North polar dunes on Mars
September 16, 2019

North polar dunes on Mars

Dunes come in various characteristic shapes on Mars just as on Earth, providing clues about the prevailing wind direction. Monitoring them over time also gives us a natural laboratory to study how dunes evolve, and how sediments in general are transported around the planet.

During winter in the polar regions, a thin layer of carbon dioxide ice covers the surface and then sublimates – turns directly from ice into vapour – with the first light of spring. In the dune fields, this springtime defrosting occurs from the bottom up, trapping gas between the ice and the sand. As the ice cracks, this gas is released violently and carries sand with it, forming the dark patches and streaks observed in this CaSSIS image.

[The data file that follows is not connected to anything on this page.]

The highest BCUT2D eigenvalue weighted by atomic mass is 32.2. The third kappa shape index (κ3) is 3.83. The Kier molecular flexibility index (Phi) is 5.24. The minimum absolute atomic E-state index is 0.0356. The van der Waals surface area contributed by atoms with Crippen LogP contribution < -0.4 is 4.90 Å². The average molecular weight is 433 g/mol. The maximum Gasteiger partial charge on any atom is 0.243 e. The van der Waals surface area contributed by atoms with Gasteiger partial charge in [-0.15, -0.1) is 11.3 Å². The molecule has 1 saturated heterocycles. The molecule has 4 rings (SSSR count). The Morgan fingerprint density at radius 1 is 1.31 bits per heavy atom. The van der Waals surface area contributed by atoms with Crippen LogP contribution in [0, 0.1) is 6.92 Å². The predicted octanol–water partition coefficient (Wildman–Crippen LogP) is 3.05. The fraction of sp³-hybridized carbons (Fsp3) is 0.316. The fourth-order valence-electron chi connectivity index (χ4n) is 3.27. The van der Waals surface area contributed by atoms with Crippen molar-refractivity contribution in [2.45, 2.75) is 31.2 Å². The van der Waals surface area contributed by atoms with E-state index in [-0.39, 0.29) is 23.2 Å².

The image also captures ‘barchan’ dunes – the crescent or U-shaped dunes seen in the right of the image – as they join and merge into barchanoid ridges. The curved tips of the barchan dunes point downwind and suggest a dominant wind originating from the east-northeast. The transition from barchan to barchanoid dunes tells us that secondary winds also play a role in shaping the dune field.

Discover more about the image on the ESA website: www.esa.int/spaceinimages/Images/2019/09/North_polar_dunes_on_Mars

Image

The dunes captured by CaSSIS on Mars.
The image was taken on 25 May 2019. and is centred at 74.46ºN/348.3ºE – North is up.
Credits:  ESA/Roscosmos/CaSSIS, CC BY-SA 3.0 IGO
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